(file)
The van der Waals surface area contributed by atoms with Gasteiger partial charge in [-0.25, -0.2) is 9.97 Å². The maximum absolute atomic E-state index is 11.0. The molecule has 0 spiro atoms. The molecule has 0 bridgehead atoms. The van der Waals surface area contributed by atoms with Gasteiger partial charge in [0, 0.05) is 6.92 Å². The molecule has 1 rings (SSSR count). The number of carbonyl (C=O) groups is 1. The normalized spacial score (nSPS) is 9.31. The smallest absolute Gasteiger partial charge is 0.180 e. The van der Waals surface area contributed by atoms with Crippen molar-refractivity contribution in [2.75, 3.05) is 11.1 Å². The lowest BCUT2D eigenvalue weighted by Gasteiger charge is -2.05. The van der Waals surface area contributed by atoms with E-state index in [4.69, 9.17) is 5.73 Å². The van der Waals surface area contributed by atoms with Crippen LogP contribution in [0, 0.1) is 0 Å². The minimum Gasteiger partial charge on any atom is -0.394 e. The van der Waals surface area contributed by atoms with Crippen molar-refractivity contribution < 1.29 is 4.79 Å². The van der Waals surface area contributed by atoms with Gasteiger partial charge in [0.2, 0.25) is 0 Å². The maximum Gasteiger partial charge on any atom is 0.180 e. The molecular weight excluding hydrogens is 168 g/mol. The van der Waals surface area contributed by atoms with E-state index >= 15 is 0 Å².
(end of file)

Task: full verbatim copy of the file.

The van der Waals surface area contributed by atoms with Gasteiger partial charge in [-0.25, -0.2) is 9.97 Å². The maximum absolute atomic E-state index is 11.0. The molecule has 0 spiro atoms. The molecule has 0 bridgehead atoms. The van der Waals surface area contributed by atoms with Gasteiger partial charge in [0, 0.05) is 6.92 Å². The molecule has 1 rings (SSSR count). The number of carbonyl (C=O) groups is 1. The normalized spacial score (nSPS) is 9.31. The smallest absolute Gasteiger partial charge is 0.180 e. The van der Waals surface area contributed by atoms with Crippen molar-refractivity contribution in [2.75, 3.05) is 11.1 Å². The lowest BCUT2D eigenvalue weighted by Gasteiger charge is -2.05. The van der Waals surface area contributed by atoms with E-state index in [4.69, 9.17) is 5.73 Å². The van der Waals surface area contributed by atoms with Crippen LogP contribution in [0, 0.1) is 0 Å². The minimum Gasteiger partial charge on any atom is -0.394 e. The van der Waals surface area contributed by atoms with Crippen molar-refractivity contribution < 1.29 is 4.79 Å². The van der Waals surface area contributed by atoms with Gasteiger partial charge in [0.2, 0.25) is 0 Å². The maximum Gasteiger partial charge on any atom is 0.180 e. The molecular weight excluding hydrogens is 168 g/mol. The van der Waals surface area contributed by atoms with E-state index >= 15 is 0 Å².